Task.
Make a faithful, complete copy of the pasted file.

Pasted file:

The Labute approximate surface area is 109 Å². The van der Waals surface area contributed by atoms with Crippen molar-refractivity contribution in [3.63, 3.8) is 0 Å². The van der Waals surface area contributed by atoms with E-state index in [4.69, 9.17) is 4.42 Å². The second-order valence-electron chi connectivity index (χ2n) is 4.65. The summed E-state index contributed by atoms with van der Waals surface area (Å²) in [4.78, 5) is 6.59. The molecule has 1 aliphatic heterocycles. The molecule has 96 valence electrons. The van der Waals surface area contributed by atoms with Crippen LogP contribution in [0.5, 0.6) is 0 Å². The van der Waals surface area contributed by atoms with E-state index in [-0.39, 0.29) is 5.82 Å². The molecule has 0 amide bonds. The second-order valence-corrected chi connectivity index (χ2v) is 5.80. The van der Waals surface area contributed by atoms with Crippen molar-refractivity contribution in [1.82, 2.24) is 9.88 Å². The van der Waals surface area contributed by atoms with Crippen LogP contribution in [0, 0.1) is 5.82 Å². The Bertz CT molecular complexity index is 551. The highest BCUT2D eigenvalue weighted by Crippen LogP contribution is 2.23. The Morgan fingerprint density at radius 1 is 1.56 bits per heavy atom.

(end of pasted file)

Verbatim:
The Labute approximate surface area is 109 Å². The van der Waals surface area contributed by atoms with Crippen molar-refractivity contribution in [3.63, 3.8) is 0 Å². The van der Waals surface area contributed by atoms with E-state index in [4.69, 9.17) is 4.42 Å². The second-order valence-electron chi connectivity index (χ2n) is 4.65. The summed E-state index contributed by atoms with van der Waals surface area (Å²) in [4.78, 5) is 6.59. The molecule has 1 aliphatic heterocycles. The molecule has 96 valence electrons. The van der Waals surface area contributed by atoms with Crippen LogP contribution in [0.5, 0.6) is 0 Å². The van der Waals surface area contributed by atoms with E-state index in [-0.39, 0.29) is 5.82 Å². The molecule has 0 amide bonds. The second-order valence-corrected chi connectivity index (χ2v) is 5.80. The van der Waals surface area contributed by atoms with Crippen molar-refractivity contribution in [1.82, 2.24) is 9.88 Å². The van der Waals surface area contributed by atoms with Crippen LogP contribution in [0, 0.1) is 5.82 Å². The Bertz CT molecular complexity index is 551. The highest BCUT2D eigenvalue weighted by Crippen LogP contribution is 2.23. The Morgan fingerprint density at radius 1 is 1.56 bits per heavy atom.